American businesses as well. Retailers are unlikely to upgrade their
card-processing infrastructure to accept chip-and-PIN cards unless the cards
become prevalent in the U.S. "Merchants could be in the situation where they're
going to risk losing some business from international travelers," says
Europeans don't like the fact that their card is
taken from them. They're not used to it.
|-- Sue Norrington-Davies
Even if a majority of chip-and-PIN cards retain a magnetic
strip in the near future, American business owners could still lose customers
who are uncomfortable with the higher risk of fraud in the U.S. With
chip-and-PIN technology, Europeans haven't had to hand their credit cards over
to merchants for processing, points out Norrington-Davies, who is from the UK.
In much of Europe, the standard in restaurants is to pay at the table via mobile card readers. Many Europeans now feel skittish when a waiter takes a credit card to the back of a
restaurant, and there's a mental adjustment that Europeans must make when using
a credit card in the U.S. "Europeans don't like the fact that their card is
taken from them. They're not used to it," she says.
Change slowly coming
The American credit card industry has been slow to embrace
chip-and-PIN technology for a number of reasons. "There's no central authority
to lead the market in a specific direction like there has been in other parts
of the world," says Vanderhoof. Also, U.S. merchants would bear hefty costs in
order to buy new terminals to accept chip-and-PIN cards.
While widespread U.S. adoption is likely years away, there
have been some steps made recently toward an American chip-and-PIN market. In
April, Chase Card Services announced it would issue a chip-and-PIN card in June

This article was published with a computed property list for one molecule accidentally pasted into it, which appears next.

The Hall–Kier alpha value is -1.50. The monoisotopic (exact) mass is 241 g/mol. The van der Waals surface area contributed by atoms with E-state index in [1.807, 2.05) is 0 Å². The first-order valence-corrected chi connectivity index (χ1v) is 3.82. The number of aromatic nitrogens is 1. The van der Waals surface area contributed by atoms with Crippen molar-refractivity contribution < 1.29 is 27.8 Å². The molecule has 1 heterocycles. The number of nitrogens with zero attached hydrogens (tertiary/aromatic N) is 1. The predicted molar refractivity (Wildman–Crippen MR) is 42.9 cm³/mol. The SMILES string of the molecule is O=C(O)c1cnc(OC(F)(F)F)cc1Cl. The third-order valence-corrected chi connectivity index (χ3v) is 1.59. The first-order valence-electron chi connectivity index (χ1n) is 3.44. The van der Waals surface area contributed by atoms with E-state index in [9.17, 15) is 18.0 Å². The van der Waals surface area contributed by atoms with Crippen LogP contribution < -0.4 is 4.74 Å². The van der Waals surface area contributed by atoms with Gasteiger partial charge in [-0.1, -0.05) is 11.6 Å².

to users of its JPMorgan Palladium credit card, which is targeted toward
customers who travel abroad frequently. The company also said it would unveil
chip-and-PIN cards to other cardholders within the year. Wells Fargo made a
similar announcement, introducing its Visa Smart Card, which is being marketed
to 15,000 Wells Fargo customers who travel internationally.
"It's a positive sign that banks like JP Morgan Chase and
Wells Fargo are going to be effectively testing the waters by issuing EMV cards
and processing EMV transactions from their customers on a small scale," says
Vanderhoof. "That will give them the
level of comfort and experience that they're going to need before they look at
a much broader rollout."
For both European and American travelers, that could mean
that financial transactions become not only more seamless but more safe. "We're at a point now where we're moving into
the trial phase of what EMV might look like and how banks might change their
infrastructure to support the issuance of those cards and the acceptance of the
cards," Vanderhoof says.
See related: U.S. magnetic stripe credit cards on brink of extinction?,
U.S. credit cards becoming outdated, less usable abroad, UNFCU to launch first U.S. chip-and-PIN credit card,
Published: April 28, 2011